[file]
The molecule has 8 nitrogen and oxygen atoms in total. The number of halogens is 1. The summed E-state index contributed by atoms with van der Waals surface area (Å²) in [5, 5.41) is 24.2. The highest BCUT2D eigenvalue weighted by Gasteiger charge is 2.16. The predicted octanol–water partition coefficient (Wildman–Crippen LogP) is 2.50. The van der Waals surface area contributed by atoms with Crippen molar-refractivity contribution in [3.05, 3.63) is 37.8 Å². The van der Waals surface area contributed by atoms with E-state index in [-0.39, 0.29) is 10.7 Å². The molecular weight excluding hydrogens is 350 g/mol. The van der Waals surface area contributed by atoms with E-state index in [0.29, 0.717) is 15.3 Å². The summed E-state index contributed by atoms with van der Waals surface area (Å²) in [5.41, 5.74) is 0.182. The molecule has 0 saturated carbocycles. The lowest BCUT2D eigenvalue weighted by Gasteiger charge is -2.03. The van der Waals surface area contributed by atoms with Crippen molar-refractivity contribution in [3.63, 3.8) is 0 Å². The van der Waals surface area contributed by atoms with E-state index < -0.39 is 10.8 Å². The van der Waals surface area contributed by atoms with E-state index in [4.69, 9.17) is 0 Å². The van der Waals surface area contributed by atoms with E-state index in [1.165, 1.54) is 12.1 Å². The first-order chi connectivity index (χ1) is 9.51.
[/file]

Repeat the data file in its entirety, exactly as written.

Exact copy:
The molecule has 8 nitrogen and oxygen atoms in total. The number of halogens is 1. The summed E-state index contributed by atoms with van der Waals surface area (Å²) in [5, 5.41) is 24.2. The highest BCUT2D eigenvalue weighted by Gasteiger charge is 2.16. The predicted octanol–water partition coefficient (Wildman–Crippen LogP) is 2.50. The van der Waals surface area contributed by atoms with Crippen molar-refractivity contribution in [3.05, 3.63) is 37.8 Å². The van der Waals surface area contributed by atoms with E-state index in [-0.39, 0.29) is 10.7 Å². The molecular weight excluding hydrogens is 350 g/mol. The van der Waals surface area contributed by atoms with E-state index in [0.29, 0.717) is 15.3 Å². The summed E-state index contributed by atoms with van der Waals surface area (Å²) in [5.41, 5.74) is 0.182. The molecule has 0 saturated carbocycles. The lowest BCUT2D eigenvalue weighted by Gasteiger charge is -2.03. The van der Waals surface area contributed by atoms with Crippen molar-refractivity contribution in [3.63, 3.8) is 0 Å². The van der Waals surface area contributed by atoms with E-state index < -0.39 is 10.8 Å². The van der Waals surface area contributed by atoms with E-state index in [4.69, 9.17) is 0 Å². The van der Waals surface area contributed by atoms with E-state index in [1.165, 1.54) is 12.1 Å². The first-order chi connectivity index (χ1) is 9.51.